by Britton Gildersleeve
It’s difficult to write a poem that observes clearly. Not as simple as detailed description: there must not be too many metaphors and similes, only enough that the image offered is pregnant with meaning beneath the surface words. We must be enticed to care about both what the poet is seeing and what they are offering us a view of. Images must reveal and conceal. In her book to cleave, poet Barbara Rockman manages to make this juggling act look effortless.
Just two poems into the book, “Three Peaches on a White Plate,” the peaches “swell . . . in ripening devotion.” The next poem, “At Rest in Rain,” hints at the observer’s mission, in tune with the Rilke epigraph (My looking deepens things and they come toward me to meet and be met.). In other poems, sharp attention to details illuminates a still life, a vignette, a description: a “brackish roadside canal” with a “grass-matted lip”; “the iced deck,/the white-capped night,/gleam that rimmed each porthole”; “clouds like bloated fish.” The landscapes within and without serve as a kind of emotional stereopticon, with the end result a multi-dimensional sense of uneasy beauty. Such specificity creates a window into exterior landscape, as well as a lens through which to view it.
Rockman suggests a dynamic duality, beginning with the opposing climates and terrains of “Flying Home from the Pacific Coast Rim, I Consider the Rio Grande Rift”: “I/press one knee into damp pine duff/one into cold pressed beach . . . what opposition might teach/it is eternal it is brief. . . .” This sense of conflict, of an overwhelming stasis in the face of a quandary, moves into the next poem as well: “There are two mornings on the menu.” Rockman weighs the choices—“choose from/Morning A Morning B/ . . . Thorn-studded Smooth-stalked . . .”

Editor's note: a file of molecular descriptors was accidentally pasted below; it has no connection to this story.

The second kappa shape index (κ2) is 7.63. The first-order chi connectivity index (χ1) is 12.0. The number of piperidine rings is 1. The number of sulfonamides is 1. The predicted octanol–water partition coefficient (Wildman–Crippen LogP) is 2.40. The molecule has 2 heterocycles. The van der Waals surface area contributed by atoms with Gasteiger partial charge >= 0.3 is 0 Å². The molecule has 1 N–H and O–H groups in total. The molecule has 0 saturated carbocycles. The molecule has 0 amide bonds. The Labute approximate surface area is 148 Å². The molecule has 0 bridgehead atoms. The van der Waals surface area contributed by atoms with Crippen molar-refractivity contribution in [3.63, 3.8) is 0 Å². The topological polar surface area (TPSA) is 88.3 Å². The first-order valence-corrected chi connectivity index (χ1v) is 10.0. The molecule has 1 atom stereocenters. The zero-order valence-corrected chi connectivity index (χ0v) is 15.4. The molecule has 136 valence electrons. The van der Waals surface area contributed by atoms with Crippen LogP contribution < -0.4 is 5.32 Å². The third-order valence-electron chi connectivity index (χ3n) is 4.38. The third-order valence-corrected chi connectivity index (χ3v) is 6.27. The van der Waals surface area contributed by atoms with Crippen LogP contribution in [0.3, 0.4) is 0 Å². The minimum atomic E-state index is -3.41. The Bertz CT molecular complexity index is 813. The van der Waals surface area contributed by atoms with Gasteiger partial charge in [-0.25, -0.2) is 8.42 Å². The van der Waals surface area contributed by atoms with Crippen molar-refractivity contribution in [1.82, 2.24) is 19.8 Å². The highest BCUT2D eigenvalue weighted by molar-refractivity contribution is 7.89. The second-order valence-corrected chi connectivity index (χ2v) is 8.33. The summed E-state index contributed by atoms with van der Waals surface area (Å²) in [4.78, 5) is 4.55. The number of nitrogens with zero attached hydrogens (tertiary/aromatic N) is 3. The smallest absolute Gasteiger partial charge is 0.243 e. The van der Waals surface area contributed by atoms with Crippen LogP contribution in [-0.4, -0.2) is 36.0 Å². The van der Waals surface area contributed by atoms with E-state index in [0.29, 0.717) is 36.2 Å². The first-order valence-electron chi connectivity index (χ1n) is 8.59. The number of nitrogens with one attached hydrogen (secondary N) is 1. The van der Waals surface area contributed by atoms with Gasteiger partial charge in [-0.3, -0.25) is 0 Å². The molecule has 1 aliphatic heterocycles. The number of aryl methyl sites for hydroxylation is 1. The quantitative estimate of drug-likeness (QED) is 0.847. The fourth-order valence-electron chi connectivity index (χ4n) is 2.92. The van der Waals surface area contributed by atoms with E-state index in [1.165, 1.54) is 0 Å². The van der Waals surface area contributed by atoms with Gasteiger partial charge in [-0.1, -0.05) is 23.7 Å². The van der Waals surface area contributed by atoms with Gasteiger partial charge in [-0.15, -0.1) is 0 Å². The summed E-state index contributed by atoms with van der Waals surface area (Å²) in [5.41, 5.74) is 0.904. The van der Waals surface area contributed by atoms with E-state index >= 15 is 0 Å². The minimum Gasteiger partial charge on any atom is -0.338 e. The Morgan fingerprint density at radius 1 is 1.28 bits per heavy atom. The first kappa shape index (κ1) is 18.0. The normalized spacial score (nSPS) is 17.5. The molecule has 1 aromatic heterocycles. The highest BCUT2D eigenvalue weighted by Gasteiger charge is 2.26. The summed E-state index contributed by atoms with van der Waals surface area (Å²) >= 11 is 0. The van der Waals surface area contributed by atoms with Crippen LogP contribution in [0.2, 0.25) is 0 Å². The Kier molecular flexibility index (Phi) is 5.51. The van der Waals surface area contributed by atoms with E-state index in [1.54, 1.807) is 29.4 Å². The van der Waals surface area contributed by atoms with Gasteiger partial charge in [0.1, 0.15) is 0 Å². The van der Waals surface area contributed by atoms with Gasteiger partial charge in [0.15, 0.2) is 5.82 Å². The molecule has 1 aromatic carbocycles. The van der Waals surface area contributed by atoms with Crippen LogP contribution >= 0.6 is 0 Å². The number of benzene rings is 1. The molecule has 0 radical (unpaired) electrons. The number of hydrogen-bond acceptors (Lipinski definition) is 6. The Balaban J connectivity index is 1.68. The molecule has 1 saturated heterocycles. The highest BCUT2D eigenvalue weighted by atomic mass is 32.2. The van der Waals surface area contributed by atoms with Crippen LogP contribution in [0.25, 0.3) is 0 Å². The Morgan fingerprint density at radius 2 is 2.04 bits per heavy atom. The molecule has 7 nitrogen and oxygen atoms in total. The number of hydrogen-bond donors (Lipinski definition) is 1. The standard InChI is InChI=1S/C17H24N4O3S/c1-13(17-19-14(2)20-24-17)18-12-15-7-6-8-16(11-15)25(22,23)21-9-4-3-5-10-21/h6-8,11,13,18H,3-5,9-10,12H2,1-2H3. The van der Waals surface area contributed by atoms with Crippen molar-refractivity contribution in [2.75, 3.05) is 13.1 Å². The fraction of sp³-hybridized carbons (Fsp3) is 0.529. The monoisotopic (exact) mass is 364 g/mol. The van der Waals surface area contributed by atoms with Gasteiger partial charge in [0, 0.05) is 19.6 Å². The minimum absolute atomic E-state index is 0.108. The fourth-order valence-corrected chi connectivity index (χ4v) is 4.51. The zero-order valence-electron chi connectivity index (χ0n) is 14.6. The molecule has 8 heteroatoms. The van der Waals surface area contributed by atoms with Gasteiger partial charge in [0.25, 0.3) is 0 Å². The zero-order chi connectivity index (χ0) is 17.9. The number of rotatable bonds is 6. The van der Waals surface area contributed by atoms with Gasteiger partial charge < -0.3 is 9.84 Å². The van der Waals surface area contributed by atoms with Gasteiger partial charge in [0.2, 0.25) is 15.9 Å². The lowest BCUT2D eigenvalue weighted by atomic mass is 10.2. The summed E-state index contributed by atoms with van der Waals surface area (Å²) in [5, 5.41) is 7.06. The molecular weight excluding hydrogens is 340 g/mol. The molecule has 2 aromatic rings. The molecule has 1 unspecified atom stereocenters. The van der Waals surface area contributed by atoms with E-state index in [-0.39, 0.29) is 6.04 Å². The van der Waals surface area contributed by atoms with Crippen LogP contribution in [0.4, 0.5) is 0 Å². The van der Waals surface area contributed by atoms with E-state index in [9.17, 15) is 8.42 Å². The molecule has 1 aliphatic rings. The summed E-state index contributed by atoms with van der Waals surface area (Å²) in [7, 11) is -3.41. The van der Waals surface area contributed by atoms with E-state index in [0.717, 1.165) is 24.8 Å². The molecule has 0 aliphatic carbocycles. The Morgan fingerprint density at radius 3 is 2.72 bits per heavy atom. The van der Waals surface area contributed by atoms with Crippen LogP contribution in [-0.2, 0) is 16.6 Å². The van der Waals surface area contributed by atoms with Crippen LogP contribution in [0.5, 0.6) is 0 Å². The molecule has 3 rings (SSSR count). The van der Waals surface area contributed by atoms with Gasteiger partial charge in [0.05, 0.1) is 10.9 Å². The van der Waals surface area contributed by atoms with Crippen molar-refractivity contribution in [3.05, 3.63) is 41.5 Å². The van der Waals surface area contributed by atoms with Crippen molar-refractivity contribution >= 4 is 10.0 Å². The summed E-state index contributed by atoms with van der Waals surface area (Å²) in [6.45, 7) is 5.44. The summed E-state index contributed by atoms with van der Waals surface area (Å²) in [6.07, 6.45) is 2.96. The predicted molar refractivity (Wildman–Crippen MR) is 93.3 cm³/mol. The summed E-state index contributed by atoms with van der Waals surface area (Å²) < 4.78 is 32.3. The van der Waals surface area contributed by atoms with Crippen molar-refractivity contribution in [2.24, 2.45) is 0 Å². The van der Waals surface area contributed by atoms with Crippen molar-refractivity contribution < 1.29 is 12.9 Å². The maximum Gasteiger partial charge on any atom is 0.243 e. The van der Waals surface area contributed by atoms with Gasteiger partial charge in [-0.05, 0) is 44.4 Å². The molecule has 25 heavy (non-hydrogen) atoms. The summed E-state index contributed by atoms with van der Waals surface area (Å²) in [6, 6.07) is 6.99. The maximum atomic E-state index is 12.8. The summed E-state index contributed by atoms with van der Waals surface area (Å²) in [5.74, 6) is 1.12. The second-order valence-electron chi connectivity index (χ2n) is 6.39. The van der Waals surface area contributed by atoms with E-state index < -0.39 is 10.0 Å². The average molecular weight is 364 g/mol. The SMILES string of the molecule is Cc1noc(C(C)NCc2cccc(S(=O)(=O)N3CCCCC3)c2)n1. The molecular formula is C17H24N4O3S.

Such juxtapositions share the poet’s confusions, the ways in which she holds opposing images, choices, moments in uneasy balance. She contrasts a turkey vulture—“arthritic . . . moth-eaten”—with an egret “bird more air than night” (lovely!), ultimately reconciling the two to show how “grace lit a path from grief.” “Of the Coal Blue Field,” which begins with the poet and her four-year-old daughter sharing a private vocabulary segues into a stunning commentary on the nature of the poet: “seeing is his subject/and rendition his obsession.” Certainly that seems true of Rockman’s work.
What enthralls me most, however, is completely subjective: Rockman’s several poems that examine love and marriage, particularly long-term versions of both. In to cleave, she manages to catch both the fleeting moments of everyday married life (“My Husband Comes Home from Work”) and those rare instants of transcendence (“After Birding at Cochiti Lake”). She moves from a catalog of the objective in “Home from Work”—“. . . he straightens, lifts his eyes/”—to the complicating subjective metaphor: “. . . eyes/their concrete bottom and the dead/leaves trapped there.” In “After Birding” the vocabulary of marriage becomes avian, and the images following “when we roll close at night, I hear wings” build to a climax (“Across my back, a blue heron steps./Tips of feathers brush thigh/and neck . . .”), holding the heron, bluebirds, a bald eagle, and rising geese in equal sensual weight. It’s possibly my favorite poem in the book.
Throughout the collection, a recurring dance of hands—the “flushed palms” of tulips, “my grandfather of the lovely hands,” “my hands/are scythes sweeping hay,” an entire poem on hands (“Letter from Georgia O’Keeffe to Alfred Stieglitz . . .”)—forms a chain, where the hands are beads and the words links in a chain of pages that reach out to gather us in.
In Rockman’s book there is natural observation, there is motherhood; there’s trauma, marriage, family, and a deep love of words. She is a varied writer, moving easily among forms, subjects, voices. Each voice, be it that of a gull, a stone, a child, a daughter-in-law, has something necessary to tell us. I can’t imagine any reader coming away empty-handed. This is a book worth multiple readings.
Barbara Rockman’s earlier book, Sting and Nest, was the winner of the New Mexico-Arizona Book Award and the National Federation of Press Women Book Prize. Her work has been featured in Southern Humanities Review, Nimrod, Bellingham Review, and Taos Journal of Art and Literature, among other national journals.
Britton Gildersleeve’s creative nonfiction and poetry have appeared in Nimrod, Spoon River Poetry Review, This Land, and many other journals. She has published three chapbooks and was the director of the Oklahoma State University Writing Project for twelve years.